For the art lover, standing before one of Estella Loretto’s monumental pieces is not an ordinary experience. For those who appreciate all the aspects of inspired beauty, the effect is instantaneous and profound. One immediately senses that the piece is not merely an example of impeccable craftsmanship, masterful execution, or an interesting blend of shapes and color, but a great deal more. The awareness that the creation that enters the eye and touches so deeply has a soul of its own is undeniable and startling.
Estella Loretto is an accomplished sculptress, a painter, a designer, a craft woman, and a jewelry maker, but it is especially in her sculptures that her extraordinary talents live and breathe as a force of nature. The figures are men, women, children, or animals, each and every one of them blessed with extraordinary character and sensitivity. Their creator takes clay in her hands with obvious reverence and immerses herself in the process, without haste, in complete serenity, lost in the act of creation, standing back occasionally as a new mother in rapture before the miracle that has emerged from her body. One has the sense that Estella is not so much at work, but that she is re-creating herself and her healing environment by expressing her unbound love for Mother Earth and her creatures. She depicts the tradition of her pueblo people with devotion, and profound gratitude. She brings to life bronzes that talk to us in her native Towa, to tell us how they are here to preserve a culture, to pay homage to Earth-loving tradition, to make us aware of what surrounds us, and to cherish it.
At home, Estella is the master of her environment. Her garden is populated by some of her most poignant guardians. Her “Peaceful Warrior” looms above others, a gentle giant that watches over an impressive garden as well as the birds that nest inside his hand-held drum. Next to him, “Re-awakening” is caught in the middle of his dance. Her latest creations, the rain dancers, inspire tranquility as they gently turn their heads in response to the breeze while her hummingbirds fill the space with color and wonder. Inside, “Having Faith” inspires contemplation, while many other bronzes stand, self-possessed in their beauty.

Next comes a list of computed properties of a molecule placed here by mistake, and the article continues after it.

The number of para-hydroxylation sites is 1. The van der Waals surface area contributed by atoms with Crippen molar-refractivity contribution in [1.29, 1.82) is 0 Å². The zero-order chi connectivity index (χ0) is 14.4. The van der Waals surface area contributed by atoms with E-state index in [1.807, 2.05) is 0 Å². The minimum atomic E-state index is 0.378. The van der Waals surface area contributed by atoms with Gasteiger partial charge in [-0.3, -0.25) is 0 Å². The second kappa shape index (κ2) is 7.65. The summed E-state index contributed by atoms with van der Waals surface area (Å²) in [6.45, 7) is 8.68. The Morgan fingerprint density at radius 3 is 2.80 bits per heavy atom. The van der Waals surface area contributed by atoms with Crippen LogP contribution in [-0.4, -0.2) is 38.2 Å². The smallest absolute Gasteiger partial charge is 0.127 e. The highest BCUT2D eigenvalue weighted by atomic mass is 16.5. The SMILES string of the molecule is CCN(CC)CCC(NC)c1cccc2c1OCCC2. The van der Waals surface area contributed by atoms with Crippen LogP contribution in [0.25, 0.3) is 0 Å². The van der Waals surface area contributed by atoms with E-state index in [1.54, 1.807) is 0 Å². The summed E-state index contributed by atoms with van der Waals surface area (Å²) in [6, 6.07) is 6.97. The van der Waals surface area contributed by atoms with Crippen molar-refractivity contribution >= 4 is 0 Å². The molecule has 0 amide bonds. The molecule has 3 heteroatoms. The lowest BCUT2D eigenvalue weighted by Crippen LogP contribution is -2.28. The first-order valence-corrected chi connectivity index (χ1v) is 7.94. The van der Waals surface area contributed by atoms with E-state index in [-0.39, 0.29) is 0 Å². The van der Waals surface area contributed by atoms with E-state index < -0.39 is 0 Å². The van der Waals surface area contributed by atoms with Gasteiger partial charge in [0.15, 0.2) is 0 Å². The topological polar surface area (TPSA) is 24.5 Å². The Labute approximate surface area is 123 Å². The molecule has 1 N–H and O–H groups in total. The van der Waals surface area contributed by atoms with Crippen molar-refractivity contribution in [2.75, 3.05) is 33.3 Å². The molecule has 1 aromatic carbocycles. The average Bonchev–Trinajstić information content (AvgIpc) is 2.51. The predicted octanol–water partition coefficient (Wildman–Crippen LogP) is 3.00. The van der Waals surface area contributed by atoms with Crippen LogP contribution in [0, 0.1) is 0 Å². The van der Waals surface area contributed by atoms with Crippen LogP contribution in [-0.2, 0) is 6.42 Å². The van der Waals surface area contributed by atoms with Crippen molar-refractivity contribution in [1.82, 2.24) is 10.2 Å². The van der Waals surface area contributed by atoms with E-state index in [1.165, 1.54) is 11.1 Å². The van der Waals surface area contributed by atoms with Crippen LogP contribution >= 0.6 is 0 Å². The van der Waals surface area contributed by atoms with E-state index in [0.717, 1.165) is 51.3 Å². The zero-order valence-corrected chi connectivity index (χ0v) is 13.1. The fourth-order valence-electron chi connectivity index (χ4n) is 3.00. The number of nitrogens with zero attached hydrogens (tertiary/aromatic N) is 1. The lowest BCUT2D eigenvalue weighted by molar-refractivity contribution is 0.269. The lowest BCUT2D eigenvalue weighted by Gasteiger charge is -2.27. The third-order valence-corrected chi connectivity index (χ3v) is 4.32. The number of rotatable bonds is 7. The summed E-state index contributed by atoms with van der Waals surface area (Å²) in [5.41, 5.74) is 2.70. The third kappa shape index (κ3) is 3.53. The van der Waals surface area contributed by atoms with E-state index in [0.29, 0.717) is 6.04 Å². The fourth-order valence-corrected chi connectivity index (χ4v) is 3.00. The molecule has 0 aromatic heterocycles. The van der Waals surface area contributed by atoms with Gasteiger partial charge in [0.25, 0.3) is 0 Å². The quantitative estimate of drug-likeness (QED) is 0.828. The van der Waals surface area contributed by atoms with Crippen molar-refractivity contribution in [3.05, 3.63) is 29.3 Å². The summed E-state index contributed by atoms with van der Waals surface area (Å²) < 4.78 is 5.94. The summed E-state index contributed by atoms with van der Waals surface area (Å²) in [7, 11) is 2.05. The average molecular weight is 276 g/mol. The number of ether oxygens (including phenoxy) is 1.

Estella Loretto represents the soul and magic of New Mexico, but especially her Jemez Pueblo people with quiet pride and devotion. Her art is an awe-inspiring experience that should not be missed.
Blessed Kateri graces LA Times Travel Section
a feature story about Santa Fe, NM, Estella Loretto's monumental
bronze, "Blessed Kateri," graced the front page of
the Travel Section of the Los Angeles Times on Sunday,
October 3rd, 2010.
Read an excerpt of the Article
“Building for the Future” - “…Loretto offers ‘Morning
Prayer” sculpture for protection of students and staff at the Santa Fe
Indian School.” - The Santa Fe New Mexican, 2003
“Artists at Home – Inspired Ideas from the Homes of New Mexico Artists” -
Book featuring Estella Loretto, published 2003
“Hoping for Sainthood” - Albuquerque Journal, August 17, 2003
“The Lily of the Mohawks – “...Estella Loretto assumes
new prominence in Santa Fe & the West” ” - Santa
Fe New Mexican's Pasatiempo, August 15-21, 2003
“New Face for St. Francis Cathedral” - The New Mexican, May 6, 2003
“Artist Estella Loretto with Archbishop Michael Sheehan …at the
unveiling of Blessed Kateri Tekawitha” - Albuquerque Journal,
“The Art of Bronze Casting” - Native Peoples Magazine, October 2000
am committed to the passion of the creative expression.” -
The New Mexico Millennium Collection – A
Twenty-First Century Celebration of Fine Art
in New Mexico, Fresco
Fine Art Publications, 2000, pp. 117
“A Peak into the Sanctuary where Women Artists Live, Work, & Pray” -
Mountain Living Magazine, October, 1999
“Pueblo Artists:Portraits” -
Toba Tucker, The Museum of New Mexico Press, 1998